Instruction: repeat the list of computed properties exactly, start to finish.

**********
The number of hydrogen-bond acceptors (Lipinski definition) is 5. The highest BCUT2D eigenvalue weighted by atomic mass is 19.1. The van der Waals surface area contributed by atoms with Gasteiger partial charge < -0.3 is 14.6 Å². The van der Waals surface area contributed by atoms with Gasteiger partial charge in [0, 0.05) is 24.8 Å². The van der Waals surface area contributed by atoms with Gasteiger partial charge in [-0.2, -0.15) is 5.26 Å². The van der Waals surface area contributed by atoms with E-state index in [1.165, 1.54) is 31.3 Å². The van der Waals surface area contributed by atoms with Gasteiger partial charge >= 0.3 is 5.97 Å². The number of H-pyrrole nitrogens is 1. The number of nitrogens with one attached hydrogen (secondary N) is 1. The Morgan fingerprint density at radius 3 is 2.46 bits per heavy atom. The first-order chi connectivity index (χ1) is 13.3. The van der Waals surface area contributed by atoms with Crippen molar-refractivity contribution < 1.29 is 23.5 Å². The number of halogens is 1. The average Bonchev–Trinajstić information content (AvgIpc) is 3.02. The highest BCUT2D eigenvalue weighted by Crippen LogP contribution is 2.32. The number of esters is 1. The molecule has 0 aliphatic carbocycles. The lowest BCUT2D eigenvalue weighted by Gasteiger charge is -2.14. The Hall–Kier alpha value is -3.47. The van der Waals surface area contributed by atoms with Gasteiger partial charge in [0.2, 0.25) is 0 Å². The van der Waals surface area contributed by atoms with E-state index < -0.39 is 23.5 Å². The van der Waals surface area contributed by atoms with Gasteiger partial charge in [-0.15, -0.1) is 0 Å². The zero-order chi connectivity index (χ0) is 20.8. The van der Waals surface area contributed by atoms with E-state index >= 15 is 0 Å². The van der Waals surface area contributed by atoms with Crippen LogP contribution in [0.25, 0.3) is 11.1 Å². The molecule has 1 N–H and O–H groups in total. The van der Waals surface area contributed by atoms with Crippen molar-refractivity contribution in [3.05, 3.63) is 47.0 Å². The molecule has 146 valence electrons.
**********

The number of hydrogen-bond acceptors (Lipinski definition) is 5. The highest BCUT2D eigenvalue weighted by atomic mass is 19.1. The van der Waals surface area contributed by atoms with Gasteiger partial charge < -0.3 is 14.6 Å². The van der Waals surface area contributed by atoms with Gasteiger partial charge in [0, 0.05) is 24.8 Å². The van der Waals surface area contributed by atoms with Gasteiger partial charge in [-0.2, -0.15) is 5.26 Å². The van der Waals surface area contributed by atoms with E-state index in [1.165, 1.54) is 31.3 Å². The van der Waals surface area contributed by atoms with Gasteiger partial charge >= 0.3 is 5.97 Å². The number of H-pyrrole nitrogens is 1. The number of nitrogens with one attached hydrogen (secondary N) is 1. The Morgan fingerprint density at radius 3 is 2.46 bits per heavy atom. The first-order chi connectivity index (χ1) is 13.3. The van der Waals surface area contributed by atoms with Crippen molar-refractivity contribution < 1.29 is 23.5 Å². The number of halogens is 1. The average Bonchev–Trinajstić information content (AvgIpc) is 3.02. The highest BCUT2D eigenvalue weighted by Crippen LogP contribution is 2.32. The number of esters is 1. The molecule has 0 aliphatic carbocycles. The lowest BCUT2D eigenvalue weighted by Gasteiger charge is -2.14. The Hall–Kier alpha value is -3.47. The van der Waals surface area contributed by atoms with Gasteiger partial charge in [0.2, 0.25) is 0 Å². The van der Waals surface area contributed by atoms with E-state index < -0.39 is 23.5 Å². The van der Waals surface area contributed by atoms with Gasteiger partial charge in [-0.15, -0.1) is 0 Å². The zero-order chi connectivity index (χ0) is 20.8. The van der Waals surface area contributed by atoms with E-state index >= 15 is 0 Å². The van der Waals surface area contributed by atoms with Crippen LogP contribution in [0.25, 0.3) is 11.1 Å². The molecule has 1 N–H and O–H groups in total. The van der Waals surface area contributed by atoms with Crippen molar-refractivity contribution in [3.05, 3.63) is 47.0 Å². The molecule has 146 valence electrons.